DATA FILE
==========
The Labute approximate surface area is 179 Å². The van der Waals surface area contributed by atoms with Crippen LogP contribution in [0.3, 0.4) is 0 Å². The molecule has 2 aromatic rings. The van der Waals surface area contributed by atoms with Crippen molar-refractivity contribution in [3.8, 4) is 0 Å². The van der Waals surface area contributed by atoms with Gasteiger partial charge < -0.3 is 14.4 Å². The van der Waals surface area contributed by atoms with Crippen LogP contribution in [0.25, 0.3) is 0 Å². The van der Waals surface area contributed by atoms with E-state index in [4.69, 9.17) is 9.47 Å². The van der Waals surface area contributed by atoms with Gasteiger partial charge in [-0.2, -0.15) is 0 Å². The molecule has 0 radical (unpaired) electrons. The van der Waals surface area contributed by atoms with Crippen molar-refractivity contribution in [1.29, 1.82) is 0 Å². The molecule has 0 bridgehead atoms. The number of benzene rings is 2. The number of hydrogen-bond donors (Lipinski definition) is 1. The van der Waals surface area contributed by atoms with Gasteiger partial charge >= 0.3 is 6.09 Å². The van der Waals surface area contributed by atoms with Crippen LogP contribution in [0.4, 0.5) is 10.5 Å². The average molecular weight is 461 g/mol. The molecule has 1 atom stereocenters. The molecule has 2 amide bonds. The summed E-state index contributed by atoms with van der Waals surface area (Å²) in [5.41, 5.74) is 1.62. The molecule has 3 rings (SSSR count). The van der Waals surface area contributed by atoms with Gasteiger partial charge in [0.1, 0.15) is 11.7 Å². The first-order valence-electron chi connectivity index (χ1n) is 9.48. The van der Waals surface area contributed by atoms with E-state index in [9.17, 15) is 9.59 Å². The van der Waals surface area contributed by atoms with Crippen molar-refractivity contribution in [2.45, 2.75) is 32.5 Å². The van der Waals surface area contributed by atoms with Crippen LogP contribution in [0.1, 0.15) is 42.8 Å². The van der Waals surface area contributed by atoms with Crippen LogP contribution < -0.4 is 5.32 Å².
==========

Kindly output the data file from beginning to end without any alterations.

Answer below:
The Labute approximate surface area is 179 Å². The van der Waals surface area contributed by atoms with Crippen LogP contribution in [0.3, 0.4) is 0 Å². The molecule has 2 aromatic rings. The van der Waals surface area contributed by atoms with Crippen molar-refractivity contribution in [3.8, 4) is 0 Å². The van der Waals surface area contributed by atoms with Gasteiger partial charge < -0.3 is 14.4 Å². The van der Waals surface area contributed by atoms with Crippen LogP contribution in [0.25, 0.3) is 0 Å². The van der Waals surface area contributed by atoms with E-state index in [4.69, 9.17) is 9.47 Å². The van der Waals surface area contributed by atoms with Gasteiger partial charge in [-0.2, -0.15) is 0 Å². The molecule has 0 radical (unpaired) electrons. The van der Waals surface area contributed by atoms with Crippen molar-refractivity contribution in [1.29, 1.82) is 0 Å². The molecule has 0 bridgehead atoms. The number of benzene rings is 2. The number of hydrogen-bond donors (Lipinski definition) is 1. The van der Waals surface area contributed by atoms with Gasteiger partial charge >= 0.3 is 6.09 Å². The van der Waals surface area contributed by atoms with Crippen LogP contribution in [0.4, 0.5) is 10.5 Å². The average molecular weight is 461 g/mol. The molecule has 1 atom stereocenters. The molecule has 2 amide bonds. The summed E-state index contributed by atoms with van der Waals surface area (Å²) in [5.41, 5.74) is 1.62. The molecule has 3 rings (SSSR count). The van der Waals surface area contributed by atoms with Gasteiger partial charge in [0.1, 0.15) is 11.7 Å². The first-order valence-electron chi connectivity index (χ1n) is 9.48. The van der Waals surface area contributed by atoms with E-state index in [9.17, 15) is 9.59 Å². The van der Waals surface area contributed by atoms with Crippen molar-refractivity contribution in [2.45, 2.75) is 32.5 Å². The van der Waals surface area contributed by atoms with Crippen LogP contribution in [0.1, 0.15) is 42.8 Å². The van der Waals surface area contributed by atoms with Crippen LogP contribution < -0.4 is 5.32 Å².